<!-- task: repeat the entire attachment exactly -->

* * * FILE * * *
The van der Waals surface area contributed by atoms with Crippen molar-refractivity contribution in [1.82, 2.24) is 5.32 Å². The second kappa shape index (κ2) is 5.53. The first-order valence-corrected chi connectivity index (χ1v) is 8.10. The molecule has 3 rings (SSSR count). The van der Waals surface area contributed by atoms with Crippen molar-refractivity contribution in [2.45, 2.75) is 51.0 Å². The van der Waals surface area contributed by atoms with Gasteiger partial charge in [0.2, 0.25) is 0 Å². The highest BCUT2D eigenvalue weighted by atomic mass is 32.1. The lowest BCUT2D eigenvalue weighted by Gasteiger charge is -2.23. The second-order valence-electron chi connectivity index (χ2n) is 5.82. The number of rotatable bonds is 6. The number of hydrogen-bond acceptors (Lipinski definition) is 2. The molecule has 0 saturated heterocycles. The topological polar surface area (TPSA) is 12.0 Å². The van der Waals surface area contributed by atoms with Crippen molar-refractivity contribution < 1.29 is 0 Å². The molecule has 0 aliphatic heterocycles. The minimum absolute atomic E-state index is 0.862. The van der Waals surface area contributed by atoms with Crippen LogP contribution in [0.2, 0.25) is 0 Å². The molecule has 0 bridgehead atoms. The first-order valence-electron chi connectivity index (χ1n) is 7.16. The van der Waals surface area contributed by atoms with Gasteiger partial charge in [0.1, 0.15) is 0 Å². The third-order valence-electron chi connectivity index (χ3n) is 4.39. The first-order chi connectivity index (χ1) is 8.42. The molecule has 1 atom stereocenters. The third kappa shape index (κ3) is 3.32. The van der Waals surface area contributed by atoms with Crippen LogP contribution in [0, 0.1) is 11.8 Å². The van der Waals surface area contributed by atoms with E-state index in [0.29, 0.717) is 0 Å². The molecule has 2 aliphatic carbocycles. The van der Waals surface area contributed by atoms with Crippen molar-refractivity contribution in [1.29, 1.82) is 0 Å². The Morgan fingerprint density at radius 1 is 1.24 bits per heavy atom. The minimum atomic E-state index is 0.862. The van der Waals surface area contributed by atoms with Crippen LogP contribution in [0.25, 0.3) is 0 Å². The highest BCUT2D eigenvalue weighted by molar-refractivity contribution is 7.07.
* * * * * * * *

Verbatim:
The van der Waals surface area contributed by atoms with Crippen molar-refractivity contribution in [1.82, 2.24) is 5.32 Å². The second kappa shape index (κ2) is 5.53. The first-order valence-corrected chi connectivity index (χ1v) is 8.10. The molecule has 3 rings (SSSR count). The van der Waals surface area contributed by atoms with Crippen molar-refractivity contribution in [2.45, 2.75) is 51.0 Å². The van der Waals surface area contributed by atoms with Gasteiger partial charge in [0.2, 0.25) is 0 Å². The highest BCUT2D eigenvalue weighted by atomic mass is 32.1. The lowest BCUT2D eigenvalue weighted by Gasteiger charge is -2.23. The second-order valence-electron chi connectivity index (χ2n) is 5.82. The number of rotatable bonds is 6. The number of hydrogen-bond acceptors (Lipinski definition) is 2. The molecule has 0 saturated heterocycles. The topological polar surface area (TPSA) is 12.0 Å². The van der Waals surface area contributed by atoms with Crippen molar-refractivity contribution < 1.29 is 0 Å². The molecule has 0 aliphatic heterocycles. The minimum absolute atomic E-state index is 0.862. The van der Waals surface area contributed by atoms with Crippen LogP contribution in [0.2, 0.25) is 0 Å². The molecule has 0 bridgehead atoms. The first-order valence-electron chi connectivity index (χ1n) is 7.16. The van der Waals surface area contributed by atoms with Gasteiger partial charge in [0.1, 0.15) is 0 Å². The third-order valence-electron chi connectivity index (χ3n) is 4.39. The first-order chi connectivity index (χ1) is 8.42. The molecule has 1 atom stereocenters. The third kappa shape index (κ3) is 3.32. The van der Waals surface area contributed by atoms with Crippen LogP contribution in [0, 0.1) is 11.8 Å². The van der Waals surface area contributed by atoms with E-state index in [0.29, 0.717) is 0 Å². The molecule has 2 aliphatic carbocycles. The van der Waals surface area contributed by atoms with Crippen molar-refractivity contribution in [1.29, 1.82) is 0 Å². The Morgan fingerprint density at radius 1 is 1.24 bits per heavy atom. The minimum atomic E-state index is 0.862. The van der Waals surface area contributed by atoms with Crippen LogP contribution in [0.25, 0.3) is 0 Å². The highest BCUT2D eigenvalue weighted by molar-refractivity contribution is 7.07.